In order to be effective in international business it is important that you conduct a fair amount of research on the firms and the marketplace in which you desire to work. An excellent start is to pick up materials and meet distributors at a trade show. Many firms now have web sites on the Internet so it is a good idea to visit them as part of your preparation. There are credible commercial firms such as Dun and Bradstreet (www.dnb.com) that can provide various reports, such a credit report, on companies you might be interested in. If the firm is large, there is a good chance something will be in the files. If the firm has filed with the Securities and Exchange Commission (SEC), you can access information at http://www.edgar.com
If the firm is small and does not have a U.S. office, it may be more difficult to gather information. Many companies outside of the U.S. are not required to file reports as American firms must do. Accounting practices vary worldwide, so it may be difficult to get information on some companies. If you are planning to visit a specific country, an excellent web site is http://www.tradeport.org which offers information on various countries, their key exports, current economic situation, etc., compiled from U.S. Department of Commerce data. In addition, try to talk to people who have worked with the companies you are contacting to get an idea of how they conduct business, their positive and negative points, and their management structure and decision-making process.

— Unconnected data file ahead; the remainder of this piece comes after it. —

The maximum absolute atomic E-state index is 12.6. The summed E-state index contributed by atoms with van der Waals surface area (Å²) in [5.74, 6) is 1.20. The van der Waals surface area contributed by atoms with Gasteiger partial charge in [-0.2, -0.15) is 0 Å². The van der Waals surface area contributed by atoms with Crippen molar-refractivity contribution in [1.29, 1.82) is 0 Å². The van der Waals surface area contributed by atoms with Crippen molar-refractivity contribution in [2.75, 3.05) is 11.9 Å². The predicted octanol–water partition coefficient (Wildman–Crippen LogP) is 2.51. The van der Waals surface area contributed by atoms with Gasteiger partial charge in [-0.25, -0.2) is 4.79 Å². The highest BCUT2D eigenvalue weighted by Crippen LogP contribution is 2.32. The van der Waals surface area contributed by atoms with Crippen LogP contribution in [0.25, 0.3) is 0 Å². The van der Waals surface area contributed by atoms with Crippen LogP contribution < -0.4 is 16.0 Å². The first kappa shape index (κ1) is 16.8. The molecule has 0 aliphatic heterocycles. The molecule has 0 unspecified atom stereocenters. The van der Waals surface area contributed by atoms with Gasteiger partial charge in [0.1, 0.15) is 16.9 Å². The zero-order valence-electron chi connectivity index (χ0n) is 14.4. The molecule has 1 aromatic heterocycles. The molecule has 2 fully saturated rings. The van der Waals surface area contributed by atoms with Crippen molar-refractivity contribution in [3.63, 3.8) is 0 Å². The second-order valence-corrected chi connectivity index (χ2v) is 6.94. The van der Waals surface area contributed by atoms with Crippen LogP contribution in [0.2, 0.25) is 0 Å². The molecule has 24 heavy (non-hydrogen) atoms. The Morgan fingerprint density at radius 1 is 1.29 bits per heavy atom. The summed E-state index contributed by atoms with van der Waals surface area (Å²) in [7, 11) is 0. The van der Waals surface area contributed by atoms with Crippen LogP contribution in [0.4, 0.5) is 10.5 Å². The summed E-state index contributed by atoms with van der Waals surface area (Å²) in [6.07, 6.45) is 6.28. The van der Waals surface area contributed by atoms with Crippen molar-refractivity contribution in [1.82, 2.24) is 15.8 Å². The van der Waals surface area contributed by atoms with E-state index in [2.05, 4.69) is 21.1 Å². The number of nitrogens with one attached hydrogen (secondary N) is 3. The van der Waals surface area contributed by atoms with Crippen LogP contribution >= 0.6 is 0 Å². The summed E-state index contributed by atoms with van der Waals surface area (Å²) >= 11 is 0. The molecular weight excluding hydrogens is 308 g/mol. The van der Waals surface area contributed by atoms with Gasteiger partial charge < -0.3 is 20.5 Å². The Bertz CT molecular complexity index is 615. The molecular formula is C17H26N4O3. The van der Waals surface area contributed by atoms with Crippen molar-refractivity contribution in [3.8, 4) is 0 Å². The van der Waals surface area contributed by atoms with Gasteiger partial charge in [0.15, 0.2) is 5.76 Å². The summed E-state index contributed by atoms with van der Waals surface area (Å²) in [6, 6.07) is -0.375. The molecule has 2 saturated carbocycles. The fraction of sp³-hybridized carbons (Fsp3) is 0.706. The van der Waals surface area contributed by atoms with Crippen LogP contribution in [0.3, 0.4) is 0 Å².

Creating an Agenda
Once you have made an appointment to meet with business people in another country, it is beneficial to propose an agenda to help your contacts understand what topics you intend to cover at your meeting. Many American businesswomen suggest that if you send an agenda in advance it helps clarify your position as the leader and an important participant in the business meeting. It also helps set the direction of the meeting and what you intend to accomplish.
A good agenda usually includes a statement of purpose and some idea of what you want to achieve at the meeting, as well as a list of participants who will attend and how they will contribute to the meeting. In some cultures agendas are not adhered to, because casual discussions used to build relationships are preferred before getting down to business. Other cultures follow agendas more rigidly, and your contacts will expect a fair amount of detail. Before the initial meeting, your proposed agenda may help to initiate a dialogue on what each party expects to cover at the meeting. Give your counterparts plenty of time to review your agenda and respond back with additions or alternative suggestions.